Heart health is imperative to the overall functionality of your body. There are countless cardiovascular issues that can cause medical complications and substance abuse can directly impact your heart in a variety of ways. The most basic ways that drug abuse impact the heart’s function is by increasing the heart rate and blood pressure. Overuse of substances can also cause erratic cardiac rhythms and heart attack. Intravenous drug users are at greater risk for suffering from bacterial infections or collapsing veins due to repeated injections.

Lungs
 Lungs

Your lungs are another vital organ that is negatively affected by repeated drug abuse. Your lungs are responsible for all of your respiratory functions and proper breathing. It’s no secret that smoking substances of any kind can damage lung function. That’s because when you inhale cigarette or marijuana smoke, the smoke is filtered directly through your lungs. But smoking isn’t the only thing that damages lung function. Use of opioids and heroin actually cause your breathing to slow down; sometimes to the point of stopping completely. This is one of many ways a person can overdose on drugs.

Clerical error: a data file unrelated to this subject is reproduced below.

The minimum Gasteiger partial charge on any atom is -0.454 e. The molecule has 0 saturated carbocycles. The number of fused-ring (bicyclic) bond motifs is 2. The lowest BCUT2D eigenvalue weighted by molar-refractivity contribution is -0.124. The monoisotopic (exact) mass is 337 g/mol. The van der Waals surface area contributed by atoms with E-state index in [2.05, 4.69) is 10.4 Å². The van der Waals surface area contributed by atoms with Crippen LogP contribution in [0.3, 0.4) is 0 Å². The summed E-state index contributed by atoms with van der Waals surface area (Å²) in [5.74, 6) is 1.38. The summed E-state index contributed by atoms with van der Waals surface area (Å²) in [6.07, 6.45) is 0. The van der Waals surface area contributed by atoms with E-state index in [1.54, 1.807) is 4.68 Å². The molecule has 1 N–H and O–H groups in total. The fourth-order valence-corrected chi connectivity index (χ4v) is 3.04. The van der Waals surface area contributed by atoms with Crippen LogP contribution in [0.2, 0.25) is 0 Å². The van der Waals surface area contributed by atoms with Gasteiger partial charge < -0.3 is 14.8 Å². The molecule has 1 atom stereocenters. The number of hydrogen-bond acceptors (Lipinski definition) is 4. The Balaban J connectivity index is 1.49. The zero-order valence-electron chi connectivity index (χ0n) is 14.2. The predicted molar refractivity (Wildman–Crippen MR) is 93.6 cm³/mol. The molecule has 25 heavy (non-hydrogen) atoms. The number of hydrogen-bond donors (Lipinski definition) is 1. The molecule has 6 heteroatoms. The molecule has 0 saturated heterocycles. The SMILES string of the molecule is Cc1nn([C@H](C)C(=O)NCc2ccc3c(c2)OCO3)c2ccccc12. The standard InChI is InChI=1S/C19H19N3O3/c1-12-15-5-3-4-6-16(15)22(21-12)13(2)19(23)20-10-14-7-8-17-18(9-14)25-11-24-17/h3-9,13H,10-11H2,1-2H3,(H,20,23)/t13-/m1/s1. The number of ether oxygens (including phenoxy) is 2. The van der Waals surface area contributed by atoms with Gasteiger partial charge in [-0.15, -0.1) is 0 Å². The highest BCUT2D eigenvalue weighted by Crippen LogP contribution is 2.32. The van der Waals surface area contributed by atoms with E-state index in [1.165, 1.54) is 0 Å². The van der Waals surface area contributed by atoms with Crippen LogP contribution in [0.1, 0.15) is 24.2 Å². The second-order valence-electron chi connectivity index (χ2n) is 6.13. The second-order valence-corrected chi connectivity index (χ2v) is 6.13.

Behavioral 

You physical body isn’t the only thing that is compromised with drug and alcohol abuse. Your mental state is altered, resulting in some major behavioral changes. Drug abuse is a vicious cycle and one that many people struggle to escape. When addiction sets in, the body becomes dependent on the drug of choice. What once allowed the user to achieve a high is no longer enough, requiring them to increase their intake of the substance. This increases the physical damage on the body and also puts the user at greater risk for injury and death.

Drugs and alcohol cost money and some users don’t have enough funds to support their habit. This can cause addicts to engage in dangerous behaviors they may never have considered before. These include stealing, lying, and ignoring family and friends. Addicts often find it impossible to complete everyday tasks or function without their drug of choice.

Many addicts struggle with the desire to quit but the inability to do so. There are countless rehab facilities available for those looking for help. But the truth remains that unless an addict wants to quit, they won’t. Some addicts are afraid of what rehab will be like or don’t know what to expect. They also might fear the person they are without their drug.

Psychological
 depression